“DOJ is making so many enemies in so many places now that I actually think it’s going to help our legislation. I think they’ve gone way too far,” Harris said, describing Sessions’ actions on the issue as “off the rails.”

    The criminal justice issue has been an ongoing sore point between Sessions and Grassley. The House passed a narrower bill in May that doesn’t include changes to sentencing requirements — something Sessions strongly opposes but that Grassley and others, including Graham, have insisted on adding.

    When Sessions spoke out against a broader criminal justice bill that the Judiciary Committee passed in February, Grassley publicly dressed him down. “Look at how hard it was for me to get him through committee in the United States Senate,” the senator said then. “And look at, when the president was going to fire him, I went to his defense.”

    No longer. Though Grassley had previously said he could not schedule hearing time to confirm a new attorney general, he changed his tune last week. “I do have time for hearings on nominees that the president might send up here that I didn’t have last year,” Grassley said last week.

    Inside the White House, the president’s lawyers have changed their tune, too. They once warned Trump that firing Sessions would help Mueller build an obstruction of justice case, particularly because the president had fulminated in both public and private about his recusal from the Russia probe.

    They have come to believe, however, that if Mueller wants to build an obstruction case around Sessions, he has the fodder he needs in the form of a January 2018 New York Times report indicating that the president instructed White House counsel Don McGahn to prevent Sessions from recusing himself — and that Trump aides have talked with Mueller about the episode.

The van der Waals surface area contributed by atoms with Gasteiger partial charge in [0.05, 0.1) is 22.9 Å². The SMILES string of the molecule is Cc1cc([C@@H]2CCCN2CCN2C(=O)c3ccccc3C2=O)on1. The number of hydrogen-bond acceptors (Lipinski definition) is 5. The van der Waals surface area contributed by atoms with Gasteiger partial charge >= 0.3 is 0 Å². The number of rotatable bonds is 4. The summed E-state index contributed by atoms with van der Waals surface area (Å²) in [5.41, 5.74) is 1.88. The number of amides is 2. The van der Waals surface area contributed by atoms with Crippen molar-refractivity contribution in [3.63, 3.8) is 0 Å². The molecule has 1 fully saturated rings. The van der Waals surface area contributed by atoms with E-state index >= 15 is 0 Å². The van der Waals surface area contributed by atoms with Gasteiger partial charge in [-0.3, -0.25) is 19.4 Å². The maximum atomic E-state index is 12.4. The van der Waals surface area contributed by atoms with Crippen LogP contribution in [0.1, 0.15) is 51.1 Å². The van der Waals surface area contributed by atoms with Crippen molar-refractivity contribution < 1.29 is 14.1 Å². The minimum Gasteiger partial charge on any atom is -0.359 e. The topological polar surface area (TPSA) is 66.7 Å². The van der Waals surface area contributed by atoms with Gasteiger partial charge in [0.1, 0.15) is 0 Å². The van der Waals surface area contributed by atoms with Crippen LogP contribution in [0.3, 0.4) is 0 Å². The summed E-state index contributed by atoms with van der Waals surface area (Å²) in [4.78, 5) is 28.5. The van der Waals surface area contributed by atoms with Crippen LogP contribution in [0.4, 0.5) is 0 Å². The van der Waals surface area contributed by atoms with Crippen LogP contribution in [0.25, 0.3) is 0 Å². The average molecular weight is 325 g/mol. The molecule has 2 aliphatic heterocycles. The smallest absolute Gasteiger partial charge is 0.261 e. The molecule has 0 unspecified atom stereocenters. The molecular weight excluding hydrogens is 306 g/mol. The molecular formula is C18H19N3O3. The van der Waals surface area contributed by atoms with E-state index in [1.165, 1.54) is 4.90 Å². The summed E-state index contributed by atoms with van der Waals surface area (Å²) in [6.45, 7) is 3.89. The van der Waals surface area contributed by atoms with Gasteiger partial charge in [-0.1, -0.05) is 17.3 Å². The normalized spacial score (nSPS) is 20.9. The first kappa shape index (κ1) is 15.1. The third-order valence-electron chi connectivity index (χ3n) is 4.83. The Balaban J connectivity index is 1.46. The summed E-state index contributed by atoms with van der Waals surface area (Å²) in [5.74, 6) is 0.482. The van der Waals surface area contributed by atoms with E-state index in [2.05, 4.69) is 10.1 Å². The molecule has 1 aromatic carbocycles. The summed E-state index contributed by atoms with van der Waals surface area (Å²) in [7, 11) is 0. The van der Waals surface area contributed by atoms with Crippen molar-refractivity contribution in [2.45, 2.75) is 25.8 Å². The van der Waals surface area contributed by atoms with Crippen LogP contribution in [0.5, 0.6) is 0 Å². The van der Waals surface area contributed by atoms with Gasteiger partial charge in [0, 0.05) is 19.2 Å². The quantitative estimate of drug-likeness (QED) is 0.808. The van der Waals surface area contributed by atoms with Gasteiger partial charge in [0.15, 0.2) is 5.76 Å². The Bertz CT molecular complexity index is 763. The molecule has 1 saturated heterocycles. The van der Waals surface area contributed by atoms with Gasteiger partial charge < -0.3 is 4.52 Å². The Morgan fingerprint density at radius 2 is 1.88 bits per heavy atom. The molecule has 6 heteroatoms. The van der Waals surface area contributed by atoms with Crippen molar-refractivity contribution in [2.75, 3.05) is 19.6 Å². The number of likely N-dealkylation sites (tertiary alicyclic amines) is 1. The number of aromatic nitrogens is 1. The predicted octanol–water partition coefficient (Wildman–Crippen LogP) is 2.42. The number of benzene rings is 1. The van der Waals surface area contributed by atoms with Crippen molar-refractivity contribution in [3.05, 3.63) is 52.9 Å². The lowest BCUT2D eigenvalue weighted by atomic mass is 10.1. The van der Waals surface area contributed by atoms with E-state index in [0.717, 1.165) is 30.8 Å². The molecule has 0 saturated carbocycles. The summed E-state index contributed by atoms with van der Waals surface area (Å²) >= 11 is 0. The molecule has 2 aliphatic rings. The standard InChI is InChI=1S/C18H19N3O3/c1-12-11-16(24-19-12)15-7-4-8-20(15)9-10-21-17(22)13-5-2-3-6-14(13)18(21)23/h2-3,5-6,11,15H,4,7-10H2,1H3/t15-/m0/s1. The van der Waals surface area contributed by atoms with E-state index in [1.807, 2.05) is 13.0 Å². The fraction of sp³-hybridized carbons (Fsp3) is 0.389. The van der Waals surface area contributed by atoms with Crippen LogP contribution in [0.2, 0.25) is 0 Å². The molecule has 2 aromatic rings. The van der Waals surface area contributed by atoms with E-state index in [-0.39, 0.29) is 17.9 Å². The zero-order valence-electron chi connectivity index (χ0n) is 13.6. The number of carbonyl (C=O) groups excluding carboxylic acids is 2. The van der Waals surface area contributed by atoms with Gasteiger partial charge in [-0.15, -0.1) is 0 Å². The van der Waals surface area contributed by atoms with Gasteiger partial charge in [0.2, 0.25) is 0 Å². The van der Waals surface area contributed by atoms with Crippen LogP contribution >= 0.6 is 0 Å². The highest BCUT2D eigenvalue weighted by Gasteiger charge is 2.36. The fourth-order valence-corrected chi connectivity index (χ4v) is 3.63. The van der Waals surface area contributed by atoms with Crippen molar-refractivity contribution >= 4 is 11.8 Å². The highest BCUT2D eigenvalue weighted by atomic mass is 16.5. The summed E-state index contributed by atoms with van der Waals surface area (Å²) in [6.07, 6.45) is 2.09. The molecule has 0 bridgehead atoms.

The drumbeat of presidential tweets denigrating Sessions as “weak” and calling on him to “stop this Rigged Witch Hunt right now” have also shaped the view among the president’s legal team. They have come to believe that if Mueller wants to build a case that the president has intimidated his attorney general, he can do so given the voluminous public record created by the president — and that firing Sessions won’t change much.

    It’s unclear that the Senate would be able to confirm a replacement for Sessions should he leave his post this fall, given a packed legislative schedule that includes a must-pass government funding package this month and the confirmation of Supreme Court nominee Brett Kavanaugh. But following the November elections, when Republicans are poised to potentially pick up seats thanks to a uniquely favorable Senate map, confirming a new attorney general may prove an easier task.

    Even the Republican senators who have risen to Sessions’ defense have appeared to have put a time limit on their support. The Wall Street Journal reported on Tuesday that five GOP lawmakers, including Cornyn and Sasse, had breakfast with Sessions last Thursday and urged him to stay in the job — at least through the midterm elections.